- John Sidney McCain III entered the United States Naval
Academy at Annapolis, Maryland in 1954. Young McCain wanted to become an
admiral. He planned to be the "first son and grandson of four star
admirals" to achieve such a distinction. But that was not to be. McCain
III possessed none of the innate character and discipline traits that helped
mold his father and grandfather into great military leaders.
- His father, John S. "Junior" McCain, and grandfather,
John S. McCain, Sr., were famous four-star Admirals in the U.S. Navy. His
father commanded U.S. forces in Europe before becoming commander of American
forces fighting in Vietnam. His grandfather commanded naval aviation at
the Battle of Okinawa in 1945. Both men became highly influential in U.S.
- At the Academy, aside being known as a "rowdy, raunchy,
underachiever" who resented authority, Cadet McCain became infamous
as a leader among his fellow midshipmen for organizing "off-Yard activities"
and hard drinking parties. Robert Timberg wrote in his book, The Nightingale's
Song, that "being on liberty with John McCain was like being in a
- McCain's grades were "marginal." He drew so
many demerits for breaking curfew and other discipline issues that he graduated
fifth from the bottom of the class of 1958. Despite his low "class
standing," and no doubt because of the influence of his family of
famous Admirals, McCain was leap-frogged ahead of more qualified applicants
and granted a coveted slot to be trained as a navy pilot.
- Good Party Animal - Bad Pilot:
- He spent the next two and a half years as a "naval
aviator in training" at Naval Air Station Pensacola in Florida and
Naval Air Station Corpus Christi in Texas, flying A-1 Skyraiders.
- While a pilot trainee, McCain continued to party hard.
He drove a Corvette and dated an exotic dancer named "Marie the Flame
of Florida." Timberg wrote that McCain "learned to fly at Pensacola,
though his performance was below par, at best good enough to get by. He
liked flying, but didn't love it."
- McCain Lost Five Military Aircraft
- McCain, the "below par" pilot, eventually lost
5 military aircraft, the first during a training flight in 1958 when he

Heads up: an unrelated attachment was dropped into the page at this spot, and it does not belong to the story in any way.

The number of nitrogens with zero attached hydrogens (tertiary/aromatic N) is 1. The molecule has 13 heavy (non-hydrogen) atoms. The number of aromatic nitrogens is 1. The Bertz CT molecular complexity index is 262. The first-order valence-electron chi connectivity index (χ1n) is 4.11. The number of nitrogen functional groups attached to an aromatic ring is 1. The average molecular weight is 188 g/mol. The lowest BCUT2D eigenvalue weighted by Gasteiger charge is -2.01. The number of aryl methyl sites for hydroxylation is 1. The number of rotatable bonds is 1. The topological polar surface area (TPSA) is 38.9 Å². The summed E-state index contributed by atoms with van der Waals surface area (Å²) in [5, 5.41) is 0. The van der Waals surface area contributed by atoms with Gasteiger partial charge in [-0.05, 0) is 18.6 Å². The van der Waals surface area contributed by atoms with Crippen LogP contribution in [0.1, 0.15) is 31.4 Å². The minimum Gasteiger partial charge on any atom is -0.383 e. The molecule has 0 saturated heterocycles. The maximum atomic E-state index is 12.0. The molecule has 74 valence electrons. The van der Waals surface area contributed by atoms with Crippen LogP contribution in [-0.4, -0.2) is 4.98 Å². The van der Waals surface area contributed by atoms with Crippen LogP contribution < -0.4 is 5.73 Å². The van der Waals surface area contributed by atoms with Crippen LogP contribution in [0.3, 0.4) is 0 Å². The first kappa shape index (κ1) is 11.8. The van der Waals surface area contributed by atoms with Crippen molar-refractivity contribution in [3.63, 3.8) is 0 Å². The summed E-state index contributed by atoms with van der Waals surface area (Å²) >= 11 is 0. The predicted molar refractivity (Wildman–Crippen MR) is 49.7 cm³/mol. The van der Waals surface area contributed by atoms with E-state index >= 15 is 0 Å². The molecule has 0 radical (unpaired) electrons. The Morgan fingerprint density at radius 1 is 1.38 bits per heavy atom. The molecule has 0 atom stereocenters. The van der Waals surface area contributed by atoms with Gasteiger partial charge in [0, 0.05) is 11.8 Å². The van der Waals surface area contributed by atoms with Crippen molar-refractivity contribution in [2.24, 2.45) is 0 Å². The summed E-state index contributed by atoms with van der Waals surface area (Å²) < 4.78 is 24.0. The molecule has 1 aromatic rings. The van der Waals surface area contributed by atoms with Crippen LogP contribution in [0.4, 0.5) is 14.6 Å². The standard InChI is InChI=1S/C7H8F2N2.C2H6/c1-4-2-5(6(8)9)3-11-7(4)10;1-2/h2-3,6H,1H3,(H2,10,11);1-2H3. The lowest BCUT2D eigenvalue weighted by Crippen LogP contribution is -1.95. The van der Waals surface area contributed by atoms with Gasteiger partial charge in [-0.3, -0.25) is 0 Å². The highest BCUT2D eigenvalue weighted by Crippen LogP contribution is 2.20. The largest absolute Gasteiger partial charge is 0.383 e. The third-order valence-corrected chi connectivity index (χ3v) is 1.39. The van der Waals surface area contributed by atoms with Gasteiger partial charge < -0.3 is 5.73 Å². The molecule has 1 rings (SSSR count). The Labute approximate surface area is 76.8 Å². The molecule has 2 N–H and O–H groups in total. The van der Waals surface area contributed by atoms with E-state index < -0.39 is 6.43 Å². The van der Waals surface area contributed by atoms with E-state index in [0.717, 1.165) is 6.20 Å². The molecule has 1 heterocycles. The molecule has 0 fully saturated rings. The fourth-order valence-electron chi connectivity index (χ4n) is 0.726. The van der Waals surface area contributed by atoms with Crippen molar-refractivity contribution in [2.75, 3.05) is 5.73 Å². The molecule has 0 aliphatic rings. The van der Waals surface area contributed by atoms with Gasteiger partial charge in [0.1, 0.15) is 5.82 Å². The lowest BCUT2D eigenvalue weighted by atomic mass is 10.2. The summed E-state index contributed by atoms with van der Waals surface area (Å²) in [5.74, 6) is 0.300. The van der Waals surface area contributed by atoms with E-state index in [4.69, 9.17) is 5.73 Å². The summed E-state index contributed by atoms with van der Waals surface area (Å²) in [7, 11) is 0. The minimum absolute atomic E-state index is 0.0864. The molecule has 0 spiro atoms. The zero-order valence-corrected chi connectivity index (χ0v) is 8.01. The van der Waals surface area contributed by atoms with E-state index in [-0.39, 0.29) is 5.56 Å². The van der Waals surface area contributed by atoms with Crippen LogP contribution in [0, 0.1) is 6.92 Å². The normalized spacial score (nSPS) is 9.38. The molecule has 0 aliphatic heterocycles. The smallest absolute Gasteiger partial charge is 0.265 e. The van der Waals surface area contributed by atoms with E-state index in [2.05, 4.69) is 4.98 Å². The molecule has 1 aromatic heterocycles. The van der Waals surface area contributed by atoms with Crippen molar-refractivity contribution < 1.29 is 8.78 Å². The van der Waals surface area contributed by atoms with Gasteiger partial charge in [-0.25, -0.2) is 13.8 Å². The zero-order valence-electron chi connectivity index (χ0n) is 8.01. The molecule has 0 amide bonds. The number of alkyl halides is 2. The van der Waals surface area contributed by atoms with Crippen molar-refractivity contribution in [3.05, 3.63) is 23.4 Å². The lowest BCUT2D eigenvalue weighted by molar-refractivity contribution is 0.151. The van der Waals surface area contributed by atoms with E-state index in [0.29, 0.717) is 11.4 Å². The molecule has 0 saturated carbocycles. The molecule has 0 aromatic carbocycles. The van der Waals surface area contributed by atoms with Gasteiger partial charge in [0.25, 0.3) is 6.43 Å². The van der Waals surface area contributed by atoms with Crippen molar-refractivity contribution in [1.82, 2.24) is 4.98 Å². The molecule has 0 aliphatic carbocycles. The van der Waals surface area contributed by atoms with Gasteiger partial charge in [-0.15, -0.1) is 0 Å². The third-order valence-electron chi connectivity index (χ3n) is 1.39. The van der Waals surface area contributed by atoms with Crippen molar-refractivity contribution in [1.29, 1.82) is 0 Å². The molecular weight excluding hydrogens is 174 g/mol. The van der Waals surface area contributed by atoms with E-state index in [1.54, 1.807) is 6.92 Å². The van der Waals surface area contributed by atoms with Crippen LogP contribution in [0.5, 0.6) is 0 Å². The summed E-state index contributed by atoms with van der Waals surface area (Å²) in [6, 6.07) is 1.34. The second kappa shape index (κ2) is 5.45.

plunged into Corpus Christi Bay while trying to land. The Navy ignored
the crash and graduated McCain in 1960.
- While deployed in the Mediterranean, the hard partying
McCain lost a second aircraft. Timberg described the crash: "Flying
too low over the Iberian Peninsula, he took out some power lines which
led to a spate of newspaper stories in which he was predictably identified
as the son of an admiral."
- Unscathed, McCain returned to Pensacola Station where
he was promoted to flight instructor for Naval Air Station Meridian in
Mississippi. The airfield at Meridian, McCain Field, was named in honor
of McCain's grandfather.
- In 1964 McCain became involved with Carol Shepp, a model
from Philadelphia, Pennsylvania, he had met at Annapolis. They were married
in Philadelphia on July 3, 1965.
- Flight instructor McCain lost a third aircraft while
flying a Navy trainer solo to Philadelphia for an Army-Navy football game.
Timberg wrote that McCain radioed, "I've got a flameout" before
ejecting at one thousand feet. McCain parachuted onto a beach moments before
his plane slammed into a clump of trees.
- The Navy dismissed the crash as "unavoidable"
and assigned McCain to the aircraft carrier USS Forrestal in December 1966,
which was patrolling the Mediterranean Sea and Atlantic Ocean. In Spring
1967, the Forrestal was assigned to join the Operation Rolling Thunder
bombing campaign against North Vietnam.
- McCain lost his fourth plane on board the Forrestal on